The man in the Wayfayer glasses is back for an encore.

Following its success from last fall, “Buddy: The Buddy Holly Story” returns to the Cameo Theatre for a two-week run. The production isscheduled to end on Feb. 24.

“Buddy” chronicles the iconic singer’s early roots in the rock n’ roll business with snapshots of the singer’s most memorable performances as well as his influence on the rock n’ roll genre.

The musical follows the style of a jukebox musical—one that uses a catalog of music previously recorded by a hit artist. Fans of oldies music will enjoy the catalog of songs chosen for the production. Fans can expect to hear “Peggy Sue,” “La Bamba,” “Why Do Fools Fall in Love” and “Raining in My Heart.”

“Buddy” is split into two segments. The first act follows Holly’s early career as a Country-Western star in Lubbock, Texas. This act ends with Holly’s legendary performance at The Apollo Theatre in Harlem, NY. The second act reveals his transition as a mature artist who discovered his own sound in New York City.

Stewart Mann, who portrays Holly in the show, accurately captures the charismatic nature of the Texas legend. Mann absorbs the characterand makes it his own. Fans of the rock pioneer will appreciate Mann’sauthenticity and raw talent in the production.

It is evident that Mann has incorporated his experiences asa musician in the Austin-based band The Statesboro Revue as inspiration for thecharacter. Mann’s passion for the genre is felt through his excellent pitch and dedication to Buddy’s nature on stage.

Stewart Mann’s brother, Garrett Mann, plays Tommy in theproduction and is also involved with the Statesboro Revue as a side project.

The chemistry between Stewart Mann and Jovi Lee Gonzales,who plays Maria Elena Santiago, is heartfelt and intimate. Both actors bond nicely onstage and create the illusion of a newlywed couple in bliss.

In the production, audience members take on the role of spectators from the days that Holly made his mark in the music arena. The audience is given a glimpse into the whirlwind lifestyle of the singer through his first year of success and his disputes between fellow band members, managers and critics.

The musical quickly turns the small theatre into a live dance party with performers reaching out into the crowd for dance partners. The final act transports the audience to Holly’s last performance at the Winter Dance Party of 1959.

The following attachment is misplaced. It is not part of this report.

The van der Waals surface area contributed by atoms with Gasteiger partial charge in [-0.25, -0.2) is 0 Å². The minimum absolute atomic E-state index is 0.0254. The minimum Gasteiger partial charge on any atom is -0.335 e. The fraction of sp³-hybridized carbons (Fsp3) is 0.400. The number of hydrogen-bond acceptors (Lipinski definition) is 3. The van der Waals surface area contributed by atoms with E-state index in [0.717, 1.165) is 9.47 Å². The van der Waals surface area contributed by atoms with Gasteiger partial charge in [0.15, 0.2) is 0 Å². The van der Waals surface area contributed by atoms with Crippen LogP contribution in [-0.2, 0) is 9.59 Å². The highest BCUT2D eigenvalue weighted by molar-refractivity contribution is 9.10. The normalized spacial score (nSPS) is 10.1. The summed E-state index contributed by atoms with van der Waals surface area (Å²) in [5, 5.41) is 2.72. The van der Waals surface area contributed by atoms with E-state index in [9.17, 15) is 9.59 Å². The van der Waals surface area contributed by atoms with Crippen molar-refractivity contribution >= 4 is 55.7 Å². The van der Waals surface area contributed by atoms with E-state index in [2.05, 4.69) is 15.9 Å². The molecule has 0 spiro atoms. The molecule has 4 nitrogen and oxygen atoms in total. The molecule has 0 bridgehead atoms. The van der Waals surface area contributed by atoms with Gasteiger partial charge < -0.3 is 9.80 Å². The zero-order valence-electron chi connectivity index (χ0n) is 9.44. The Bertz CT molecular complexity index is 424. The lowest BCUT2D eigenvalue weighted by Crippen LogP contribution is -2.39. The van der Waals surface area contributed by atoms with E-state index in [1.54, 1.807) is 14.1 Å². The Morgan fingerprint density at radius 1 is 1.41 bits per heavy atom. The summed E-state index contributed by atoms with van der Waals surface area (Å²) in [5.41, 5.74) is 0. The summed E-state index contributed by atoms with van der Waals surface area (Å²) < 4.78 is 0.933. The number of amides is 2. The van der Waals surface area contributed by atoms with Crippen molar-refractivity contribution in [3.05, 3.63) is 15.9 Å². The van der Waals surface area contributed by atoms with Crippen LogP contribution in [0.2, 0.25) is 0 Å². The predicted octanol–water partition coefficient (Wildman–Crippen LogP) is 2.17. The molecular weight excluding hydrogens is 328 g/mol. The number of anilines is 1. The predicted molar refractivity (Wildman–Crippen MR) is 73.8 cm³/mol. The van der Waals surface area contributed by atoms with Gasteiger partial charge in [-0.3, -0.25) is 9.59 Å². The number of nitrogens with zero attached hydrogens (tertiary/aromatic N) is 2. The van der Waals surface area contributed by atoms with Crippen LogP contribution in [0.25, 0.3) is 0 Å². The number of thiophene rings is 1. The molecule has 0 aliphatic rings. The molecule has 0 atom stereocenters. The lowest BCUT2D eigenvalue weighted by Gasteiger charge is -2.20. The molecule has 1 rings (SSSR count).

The stage appears to be much more spacious with fewer props compared to previous productions featured in the space. This change is refreshing.

The musical is organized by Jonathan Pennington StudioProductions, which is best known for its adaptation of “Hairspray” and, most recently, “Cats.”

Although the musical shines in the majority of its scenes,there are a few things that need to be addressed.

The video clips projected on the main screens can be a bit nauseating for those sitting in the front rows by making audience members turnback and forth from the screens to the live action. The audience is constantly guided toward the screens while the crew arranges the set for the next act .After a few references to the screens, the audience may feel a sense of whip-lash.

While some clips seem unnecessary and distracting, others give the audience a glimpse into Holly’s life that may not be as easy to show in a different medium. The dependency of the screens is unpleasant but does not overshadow the talent of the performers.

The use of one actor for multiple roles can be a bit confusing for those who are not entirely familiar with the rock legend’s life. This may be due to a lack of character differentiation in costume design. The roles of some become blurred with little to no character development. Fo rinstance, Thad Payne plays three roles in the musical and becomes lost in the haze of three different characters. It is not until another cast member introduces him that the distinction is clear.

Although “Buddy” ends with the tragic accident that took the singer’s life, the audience is left with a smile. “Buddy” serves as a celebration of the singer’s life.

Musicals like this do not come around often, but when they do they bring a sense of appreciation from those who grew up in that era andthose who wish they did.

A string of shows have been added to the Cameo Theatre lineup including, “The Rat Pack,” “All Shook Up,” “Jekyll and Hyde” and “The Rocky Horror Picture Show” in late Fall.

Starting next month, musical lovers can expect to see Pennington’s version of “Avenue Q,” a raunchy play that follows the antics ofpuppets. His adaptation of “Evil Dead: The Musical” is slated to begin in October.

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